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This programme looks at two different kinds of offence - income tax evasion and supplementary benefit fraud. Although it would appear from the annual reports of the Department of Health and Social ...Security and the Board of Inland Revenue that the number of known cases of tax evasion is at least as high as the number of cases of social security fraud, what happens to the two types of offender is very different. Public prosecution almost inevitably follows the detection of supplementary benefit fraud, whereas the tax evader is most likely to be asked to settle his business in private with the tax officer and many millions of pounds are written off annually as irrecoverable tax debts. Is this a case of one law for the rich and another for the poor? The programme is made up of a number of interviews with people who have a personal knowledge of the workings of the two systems of justice. Tony Christopher, Joint General Secretary of the Inland Revenue Staff Federation, puts the case for a more strict application of the law in the case of tax offenders. Halmer Hudson, a Chartered Accountant, argues that taxation is not a moral issue and that the main interest of the Board of the Inland Revenue should be the collection of revenue, not prosecution. Henry Hodge, Solicitor for the Child Poverty Action Group, talks of the circumstances which can lead people to defraud the Department of Health and Social Security and the public attitudes towards welfare claimants. The programme also includes accounts of tax evasion on the 'lump' and prosecution for benefit fraud.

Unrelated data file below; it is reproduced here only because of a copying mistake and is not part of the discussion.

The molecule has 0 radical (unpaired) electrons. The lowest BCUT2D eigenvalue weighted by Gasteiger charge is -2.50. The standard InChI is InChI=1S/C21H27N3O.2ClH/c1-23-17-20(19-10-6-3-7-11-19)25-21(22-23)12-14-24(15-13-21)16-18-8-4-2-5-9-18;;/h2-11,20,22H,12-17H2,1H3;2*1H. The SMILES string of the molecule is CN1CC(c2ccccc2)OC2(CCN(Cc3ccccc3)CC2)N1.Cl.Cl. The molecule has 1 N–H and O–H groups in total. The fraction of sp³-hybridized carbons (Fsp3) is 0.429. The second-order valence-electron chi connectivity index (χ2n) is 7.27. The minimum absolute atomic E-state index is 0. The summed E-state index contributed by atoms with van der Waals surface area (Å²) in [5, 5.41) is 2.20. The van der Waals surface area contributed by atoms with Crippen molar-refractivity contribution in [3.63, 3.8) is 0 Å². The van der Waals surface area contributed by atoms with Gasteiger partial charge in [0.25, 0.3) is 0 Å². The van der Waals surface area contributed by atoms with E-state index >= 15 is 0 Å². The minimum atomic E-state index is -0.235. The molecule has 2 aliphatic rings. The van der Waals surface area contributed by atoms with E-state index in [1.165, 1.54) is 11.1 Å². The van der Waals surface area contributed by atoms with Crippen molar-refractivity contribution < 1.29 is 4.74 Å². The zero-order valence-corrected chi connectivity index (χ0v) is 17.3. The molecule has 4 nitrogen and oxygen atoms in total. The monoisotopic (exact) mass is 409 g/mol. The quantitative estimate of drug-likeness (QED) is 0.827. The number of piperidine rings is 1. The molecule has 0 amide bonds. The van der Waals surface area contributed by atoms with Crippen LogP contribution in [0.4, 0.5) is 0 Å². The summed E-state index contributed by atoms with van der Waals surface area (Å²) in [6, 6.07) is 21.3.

Metadata describing this Open University video programme
Module code and title: D302, Patterns of inequality
Item code: D302; 04
First transmission date: 06-04-1976
Published: 1976
Rights Statement:
Restrictions on use:
Duration: 00:23:28
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Producer: Claire Falkner
Contributors: Tony Christopher; Chris Hamnett; Halmer Hudson; Henry Hodge
Publisher: BBC Open University
Keyword(s): Inequality; Social security benefits; Taxation
Footage description: Hamnett introduces the programme and gives some figures in graph form of the sums of money involved and the prosecution rates for tax evasion and benefit fraud. Tony Christopher, from the Inland Revenue Staff Federation, looks at the Revenue's attitude and how the tax system relies on honesty. Hamnett interviews a building worker who explains how the 'lump' system of avoiding tax works. Christopher comments on the effort expended in avoiding tax. Hudson, an accountant, looks at his role and why the Revenue likes to settle cases of evasion out of court. He explains why he thinks more people are evading tax. Hodge, a solicitor, contrasts the attitudes revealed by the treatment of tax evasion and benefit fraud. A woman describes her experience over a benefits fraud and why she feels her treatment was harsh. Hodge explains the attitudes behind the DHSS deterrent policy of prosecutions. Christopher concludes by comparing the attitudes shown towards the Revenue and the DHSS. Credits.
Master spool number: 6HT/72071
Production number: 00525_2279
Videofinder number: 184
Available to public: no